Bilanz magazine ranked e-bot7 amongst the top 10 AI start-ups
The founders of e-bot7 Fabian Beringer, Xaver Lehmann and Maximilian Gerer (from left to right).
Under the motto invent the future BILANZ Magazine has selected the best 10 AI start-ups which developed outstanding innovations, are growing rapidly and found financially strong investors.
Artificial Intelligence is the new electricity,” says Andrew Ng, one of the world’s most respected scientists in this discipline. We can’t even imagine how AI will affect our daily lives over the next ten years.
As a basic or universal technique, at human discretion, it has the potential to offer an almost unlimited number of applications, to enhance human capabilities, improve the quality of goods and services, make operations more economical, convenient and environmentally friendly, and ultimately free people from many unloved and arduous tasks.
As one of the top 10 AI start-ups, e-bot7 has focused on increasing the efficiency in customer service. Whether it’s the railways or banks, customer advisors in one industry often read the same questions and write the same answers. A sophisticated dialogue system from the Munich start-up e-bot7 can take over these routines. The software understands simple texts and answers them independently or forwards them to a suitable expert.
The Chatbot is trained with question answer tables of earlier dialogues, which exist in the respective enterprises and with all new cases the system learns during the process. The reliability of the system is very high with over 97%. The e-bot7 software does not only understand the language, but it can recognise sentiments from the written language of the customer as well and react accordingly. Several large companies are now part of their clientele.
Founded in 2016 by the childhood friends Fabian Beringer, Xaver Lehmann and Maximilian Gerer, e-bot 7 employs 30 people today. The next goal is an international expansion: the AI systems new languages that can be learned from AI systems in a week. Financing is secured.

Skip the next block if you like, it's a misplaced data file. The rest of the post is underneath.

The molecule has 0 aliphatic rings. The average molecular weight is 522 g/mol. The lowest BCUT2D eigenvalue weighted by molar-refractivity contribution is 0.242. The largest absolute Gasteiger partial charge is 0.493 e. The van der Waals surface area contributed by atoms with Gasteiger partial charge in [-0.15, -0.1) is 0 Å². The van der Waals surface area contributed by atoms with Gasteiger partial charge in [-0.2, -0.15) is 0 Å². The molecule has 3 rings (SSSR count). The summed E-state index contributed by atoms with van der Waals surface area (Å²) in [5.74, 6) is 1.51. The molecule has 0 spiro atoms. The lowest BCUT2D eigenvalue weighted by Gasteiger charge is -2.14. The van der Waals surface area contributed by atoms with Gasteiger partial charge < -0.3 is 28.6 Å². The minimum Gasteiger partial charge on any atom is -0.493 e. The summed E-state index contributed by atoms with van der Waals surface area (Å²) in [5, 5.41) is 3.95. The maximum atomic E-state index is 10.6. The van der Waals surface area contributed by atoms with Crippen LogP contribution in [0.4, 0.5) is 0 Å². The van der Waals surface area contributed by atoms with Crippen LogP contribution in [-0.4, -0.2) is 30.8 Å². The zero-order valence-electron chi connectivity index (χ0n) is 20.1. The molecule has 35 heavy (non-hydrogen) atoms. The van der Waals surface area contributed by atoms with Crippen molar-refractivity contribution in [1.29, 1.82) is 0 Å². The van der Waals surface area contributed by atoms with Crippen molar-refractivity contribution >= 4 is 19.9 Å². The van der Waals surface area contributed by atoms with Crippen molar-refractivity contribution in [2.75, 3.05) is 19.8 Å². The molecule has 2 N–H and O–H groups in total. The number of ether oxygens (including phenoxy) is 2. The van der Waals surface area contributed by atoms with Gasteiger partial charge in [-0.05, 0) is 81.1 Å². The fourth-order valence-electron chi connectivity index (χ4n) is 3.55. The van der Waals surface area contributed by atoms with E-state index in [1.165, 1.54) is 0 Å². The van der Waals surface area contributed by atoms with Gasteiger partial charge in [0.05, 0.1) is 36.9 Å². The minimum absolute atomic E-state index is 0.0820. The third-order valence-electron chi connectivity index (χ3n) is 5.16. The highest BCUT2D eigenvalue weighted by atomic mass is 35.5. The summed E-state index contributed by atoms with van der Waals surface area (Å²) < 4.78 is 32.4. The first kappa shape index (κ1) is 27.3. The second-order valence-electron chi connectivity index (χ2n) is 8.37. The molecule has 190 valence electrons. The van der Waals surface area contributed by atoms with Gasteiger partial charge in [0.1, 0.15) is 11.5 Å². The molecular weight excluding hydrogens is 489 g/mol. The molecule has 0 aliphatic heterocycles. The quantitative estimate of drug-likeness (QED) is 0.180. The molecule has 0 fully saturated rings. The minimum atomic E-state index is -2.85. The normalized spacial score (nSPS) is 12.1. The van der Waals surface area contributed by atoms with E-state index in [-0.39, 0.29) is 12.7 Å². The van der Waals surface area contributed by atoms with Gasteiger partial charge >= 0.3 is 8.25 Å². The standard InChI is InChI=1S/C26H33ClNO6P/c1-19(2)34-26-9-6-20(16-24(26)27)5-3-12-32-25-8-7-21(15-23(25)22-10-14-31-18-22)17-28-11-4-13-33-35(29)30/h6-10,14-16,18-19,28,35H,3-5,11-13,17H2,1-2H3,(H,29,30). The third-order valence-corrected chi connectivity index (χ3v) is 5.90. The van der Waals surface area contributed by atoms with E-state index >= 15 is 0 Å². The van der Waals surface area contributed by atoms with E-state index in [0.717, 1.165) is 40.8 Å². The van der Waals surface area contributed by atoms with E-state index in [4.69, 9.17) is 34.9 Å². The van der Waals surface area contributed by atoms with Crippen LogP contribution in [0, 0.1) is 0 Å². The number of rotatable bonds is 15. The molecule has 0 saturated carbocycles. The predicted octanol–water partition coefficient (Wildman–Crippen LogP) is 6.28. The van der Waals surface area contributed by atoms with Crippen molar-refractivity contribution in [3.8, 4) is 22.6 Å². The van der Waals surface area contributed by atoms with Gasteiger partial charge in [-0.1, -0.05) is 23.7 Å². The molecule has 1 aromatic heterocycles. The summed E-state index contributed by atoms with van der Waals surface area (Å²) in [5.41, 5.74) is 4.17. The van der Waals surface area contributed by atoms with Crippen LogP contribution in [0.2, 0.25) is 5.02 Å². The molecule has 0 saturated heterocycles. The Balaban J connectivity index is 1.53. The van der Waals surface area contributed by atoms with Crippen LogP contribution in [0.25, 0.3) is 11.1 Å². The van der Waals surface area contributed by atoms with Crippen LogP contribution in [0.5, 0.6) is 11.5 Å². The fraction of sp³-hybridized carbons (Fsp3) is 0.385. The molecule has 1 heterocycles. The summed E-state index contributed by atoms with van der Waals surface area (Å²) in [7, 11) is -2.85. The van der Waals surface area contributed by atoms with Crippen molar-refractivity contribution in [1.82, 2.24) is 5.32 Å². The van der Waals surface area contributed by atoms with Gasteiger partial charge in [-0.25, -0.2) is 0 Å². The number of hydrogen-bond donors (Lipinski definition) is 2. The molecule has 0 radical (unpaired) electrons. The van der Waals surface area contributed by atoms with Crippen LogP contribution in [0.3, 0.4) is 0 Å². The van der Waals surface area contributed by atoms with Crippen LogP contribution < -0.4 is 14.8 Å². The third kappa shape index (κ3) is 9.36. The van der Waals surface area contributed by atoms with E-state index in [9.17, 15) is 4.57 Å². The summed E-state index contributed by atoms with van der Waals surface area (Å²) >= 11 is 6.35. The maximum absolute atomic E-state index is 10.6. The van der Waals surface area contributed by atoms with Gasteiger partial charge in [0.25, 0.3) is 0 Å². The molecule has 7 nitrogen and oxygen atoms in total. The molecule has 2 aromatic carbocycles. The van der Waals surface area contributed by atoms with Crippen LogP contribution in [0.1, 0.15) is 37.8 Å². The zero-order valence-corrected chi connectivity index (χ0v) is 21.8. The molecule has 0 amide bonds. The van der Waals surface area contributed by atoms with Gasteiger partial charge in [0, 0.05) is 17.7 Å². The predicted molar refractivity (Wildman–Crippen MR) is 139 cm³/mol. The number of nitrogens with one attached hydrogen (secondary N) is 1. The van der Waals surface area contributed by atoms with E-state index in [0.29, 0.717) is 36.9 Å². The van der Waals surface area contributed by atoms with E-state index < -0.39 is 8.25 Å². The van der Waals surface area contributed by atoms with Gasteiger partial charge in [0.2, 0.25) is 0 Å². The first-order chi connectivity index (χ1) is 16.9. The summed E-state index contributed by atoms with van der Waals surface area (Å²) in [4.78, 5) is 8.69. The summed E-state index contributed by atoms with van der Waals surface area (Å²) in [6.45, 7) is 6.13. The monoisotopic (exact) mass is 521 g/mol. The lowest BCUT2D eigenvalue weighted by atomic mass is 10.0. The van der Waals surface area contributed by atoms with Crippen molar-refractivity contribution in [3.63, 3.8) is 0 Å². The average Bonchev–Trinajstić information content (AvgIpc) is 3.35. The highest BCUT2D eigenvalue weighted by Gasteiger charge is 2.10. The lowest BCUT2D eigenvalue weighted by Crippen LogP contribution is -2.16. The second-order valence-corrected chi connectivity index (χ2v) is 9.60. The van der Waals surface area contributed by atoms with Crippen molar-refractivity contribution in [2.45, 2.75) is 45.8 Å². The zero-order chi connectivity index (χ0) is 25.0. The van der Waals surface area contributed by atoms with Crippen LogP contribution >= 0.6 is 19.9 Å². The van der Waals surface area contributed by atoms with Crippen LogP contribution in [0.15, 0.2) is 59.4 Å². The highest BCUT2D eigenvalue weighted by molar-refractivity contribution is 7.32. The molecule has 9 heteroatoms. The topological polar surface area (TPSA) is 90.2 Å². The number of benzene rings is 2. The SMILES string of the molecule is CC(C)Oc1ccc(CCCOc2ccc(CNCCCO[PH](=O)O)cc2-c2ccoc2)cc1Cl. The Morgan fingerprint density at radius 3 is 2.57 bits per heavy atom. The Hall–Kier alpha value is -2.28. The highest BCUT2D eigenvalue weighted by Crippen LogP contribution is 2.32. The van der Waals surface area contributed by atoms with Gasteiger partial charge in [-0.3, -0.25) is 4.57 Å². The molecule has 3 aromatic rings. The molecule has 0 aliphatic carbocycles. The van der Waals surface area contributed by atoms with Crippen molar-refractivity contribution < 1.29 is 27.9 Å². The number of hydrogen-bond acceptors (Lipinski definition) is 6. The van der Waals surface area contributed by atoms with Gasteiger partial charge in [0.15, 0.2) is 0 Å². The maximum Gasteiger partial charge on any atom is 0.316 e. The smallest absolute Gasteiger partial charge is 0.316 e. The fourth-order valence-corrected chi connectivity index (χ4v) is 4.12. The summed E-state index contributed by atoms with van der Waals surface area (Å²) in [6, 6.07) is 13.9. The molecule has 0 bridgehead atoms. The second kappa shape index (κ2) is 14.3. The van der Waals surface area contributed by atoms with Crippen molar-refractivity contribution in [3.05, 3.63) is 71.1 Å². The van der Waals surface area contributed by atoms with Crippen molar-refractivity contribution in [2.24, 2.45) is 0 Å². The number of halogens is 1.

A few weeks ago, the Applied AI initiative of Unternehmertum GmbH, the Centre for Start-ups and Innovation at the Technical University of Munich, took stock of the local scene and counted a total of 214 KI start-ups, most of them quite small by international standards and still poorly financed, and most of them located in the start-up centres of Berlin and Munich.
214 is not an overly impressive figure. But at least it is rising rapidly, by 62% last year alone. Nevertheless, more commitment is needed in Germany, says Andreas Liebl, head of Applied AI. After all, it is in the field of AI that start-ups are important drivers. But it is only in rare cases that the young companies are able to “train in this way”, he says, “that they are also internationally competitive in terms of the number of employees”. But on the one hand, there is a lack of skilled workers – an international problem – and on the other hand, there is a lack of money.
There is a notorious lack of venture capital in Germany. Since 2009, only 1.2 billion euros have been invested in all AI start-ups listed by Applied AI. Politicians are also doing too little: by 2025, the federal government intends to invest only three billion euros in AI funding. A grotesquely low amount by international standards: in China alone, Sensetime, a company specializing in facial recognition, has received more than 2.2 billion euros since 2017, including from Chinese venture capitalists and large companies such as Alibaba and Qualcomm.
Andreas Liebl says: “The increasing focus on Berlin and Munich shows that many regions find it difficult to create attractive framework conditions and really anchor AI as a technology of the future on a broad basis. After all, the number of AI companies dedicated to the important industries in Germany, manufacturing and production, transport and mobility, is growing. “The fact that start-ups are increasingly focusing on German core industries is good news,” says Andreas Liebl.
Another good news is that more and more local AI start-ups are also able to be seen internationally. They succeed in doing what the IT pioneer Alan Kay summed up in an aperçu: “The best way to predict the future is to invent it”.
Together with the Applied AI initiative, BILANZ has ten German AI start-ups that are among the most innovative, the country’s best-financed and fastest-growing economies.
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